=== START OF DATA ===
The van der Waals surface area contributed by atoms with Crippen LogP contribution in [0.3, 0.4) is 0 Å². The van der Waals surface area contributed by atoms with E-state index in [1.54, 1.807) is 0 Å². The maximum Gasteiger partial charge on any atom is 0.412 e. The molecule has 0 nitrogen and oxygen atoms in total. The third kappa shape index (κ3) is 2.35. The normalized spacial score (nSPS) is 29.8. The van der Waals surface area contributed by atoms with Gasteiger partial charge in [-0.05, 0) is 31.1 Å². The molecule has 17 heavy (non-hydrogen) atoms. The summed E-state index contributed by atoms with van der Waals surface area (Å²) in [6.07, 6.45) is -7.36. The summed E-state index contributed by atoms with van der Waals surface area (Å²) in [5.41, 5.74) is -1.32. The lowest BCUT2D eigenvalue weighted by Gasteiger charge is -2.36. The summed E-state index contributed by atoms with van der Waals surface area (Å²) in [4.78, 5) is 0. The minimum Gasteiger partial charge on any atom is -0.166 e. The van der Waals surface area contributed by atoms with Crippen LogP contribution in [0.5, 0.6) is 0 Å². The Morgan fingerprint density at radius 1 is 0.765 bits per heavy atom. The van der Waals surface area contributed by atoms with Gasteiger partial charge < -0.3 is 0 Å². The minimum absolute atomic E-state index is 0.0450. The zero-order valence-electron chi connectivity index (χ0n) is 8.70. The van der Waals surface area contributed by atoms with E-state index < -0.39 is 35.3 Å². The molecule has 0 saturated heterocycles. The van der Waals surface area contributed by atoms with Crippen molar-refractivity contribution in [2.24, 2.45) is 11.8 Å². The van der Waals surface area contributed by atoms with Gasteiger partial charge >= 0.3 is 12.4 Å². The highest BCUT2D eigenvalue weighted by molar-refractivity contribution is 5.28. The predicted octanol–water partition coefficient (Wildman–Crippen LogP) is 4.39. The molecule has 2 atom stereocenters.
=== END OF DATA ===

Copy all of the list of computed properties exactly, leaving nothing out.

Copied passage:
The van der Waals surface area contributed by atoms with Crippen LogP contribution in [0.3, 0.4) is 0 Å². The van der Waals surface area contributed by atoms with E-state index in [1.54, 1.807) is 0 Å². The maximum Gasteiger partial charge on any atom is 0.412 e. The molecule has 0 nitrogen and oxygen atoms in total. The third kappa shape index (κ3) is 2.35. The normalized spacial score (nSPS) is 29.8. The van der Waals surface area contributed by atoms with Gasteiger partial charge in [-0.05, 0) is 31.1 Å². The molecule has 17 heavy (non-hydrogen) atoms. The summed E-state index contributed by atoms with van der Waals surface area (Å²) in [6.07, 6.45) is -7.36. The summed E-state index contributed by atoms with van der Waals surface area (Å²) in [5.41, 5.74) is -1.32. The lowest BCUT2D eigenvalue weighted by Gasteiger charge is -2.36. The summed E-state index contributed by atoms with van der Waals surface area (Å²) in [4.78, 5) is 0. The minimum Gasteiger partial charge on any atom is -0.166 e. The van der Waals surface area contributed by atoms with Crippen LogP contribution in [0.5, 0.6) is 0 Å². The Morgan fingerprint density at radius 1 is 0.765 bits per heavy atom. The van der Waals surface area contributed by atoms with Gasteiger partial charge < -0.3 is 0 Å². The minimum absolute atomic E-state index is 0.0450. The zero-order valence-electron chi connectivity index (χ0n) is 8.70. The van der Waals surface area contributed by atoms with E-state index < -0.39 is 35.3 Å². The molecule has 0 saturated heterocycles. The van der Waals surface area contributed by atoms with Crippen molar-refractivity contribution in [2.24, 2.45) is 11.8 Å². The van der Waals surface area contributed by atoms with Gasteiger partial charge >= 0.3 is 12.4 Å². The highest BCUT2D eigenvalue weighted by molar-refractivity contribution is 5.28. The predicted octanol–water partition coefficient (Wildman–Crippen LogP) is 4.39. The molecule has 2 atom stereocenters.